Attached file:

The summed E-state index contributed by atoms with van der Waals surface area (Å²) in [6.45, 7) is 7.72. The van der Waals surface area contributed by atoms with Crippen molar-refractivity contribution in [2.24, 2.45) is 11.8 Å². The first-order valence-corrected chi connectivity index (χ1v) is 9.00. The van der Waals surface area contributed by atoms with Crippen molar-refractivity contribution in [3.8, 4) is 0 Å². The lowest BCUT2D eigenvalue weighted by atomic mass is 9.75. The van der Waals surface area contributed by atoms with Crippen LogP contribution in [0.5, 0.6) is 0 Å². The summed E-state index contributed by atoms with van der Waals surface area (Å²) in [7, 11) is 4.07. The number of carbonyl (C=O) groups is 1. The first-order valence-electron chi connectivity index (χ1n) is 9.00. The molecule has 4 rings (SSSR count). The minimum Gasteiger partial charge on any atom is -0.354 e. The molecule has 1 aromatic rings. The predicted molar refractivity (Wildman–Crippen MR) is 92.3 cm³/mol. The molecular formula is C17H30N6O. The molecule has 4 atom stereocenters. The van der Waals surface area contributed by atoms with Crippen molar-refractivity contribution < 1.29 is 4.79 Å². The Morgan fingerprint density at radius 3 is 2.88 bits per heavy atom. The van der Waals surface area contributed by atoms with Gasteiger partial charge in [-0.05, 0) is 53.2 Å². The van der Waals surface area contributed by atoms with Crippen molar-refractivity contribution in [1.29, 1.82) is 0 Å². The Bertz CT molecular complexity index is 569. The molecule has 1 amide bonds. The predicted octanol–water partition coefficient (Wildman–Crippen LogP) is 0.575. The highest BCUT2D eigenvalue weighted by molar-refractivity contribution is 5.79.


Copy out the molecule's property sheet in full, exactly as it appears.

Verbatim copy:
The summed E-state index contributed by atoms with van der Waals surface area (Å²) in [6.45, 7) is 7.72. The van der Waals surface area contributed by atoms with Crippen molar-refractivity contribution in [2.24, 2.45) is 11.8 Å². The first-order valence-corrected chi connectivity index (χ1v) is 9.00. The van der Waals surface area contributed by atoms with Crippen molar-refractivity contribution in [3.8, 4) is 0 Å². The lowest BCUT2D eigenvalue weighted by atomic mass is 9.75. The van der Waals surface area contributed by atoms with Crippen LogP contribution in [0.5, 0.6) is 0 Å². The summed E-state index contributed by atoms with van der Waals surface area (Å²) in [7, 11) is 4.07. The number of carbonyl (C=O) groups is 1. The first-order valence-electron chi connectivity index (χ1n) is 9.00. The molecule has 4 rings (SSSR count). The minimum Gasteiger partial charge on any atom is -0.354 e. The molecule has 1 aromatic rings. The predicted molar refractivity (Wildman–Crippen MR) is 92.3 cm³/mol. The molecular formula is C17H30N6O. The molecule has 4 atom stereocenters. The van der Waals surface area contributed by atoms with Crippen molar-refractivity contribution < 1.29 is 4.79 Å². The Morgan fingerprint density at radius 3 is 2.88 bits per heavy atom. The van der Waals surface area contributed by atoms with Gasteiger partial charge in [-0.05, 0) is 53.2 Å². The van der Waals surface area contributed by atoms with Crippen molar-refractivity contribution in [1.29, 1.82) is 0 Å². The Bertz CT molecular complexity index is 569. The molecule has 1 amide bonds. The predicted octanol–water partition coefficient (Wildman–Crippen LogP) is 0.575. The highest BCUT2D eigenvalue weighted by molar-refractivity contribution is 5.79.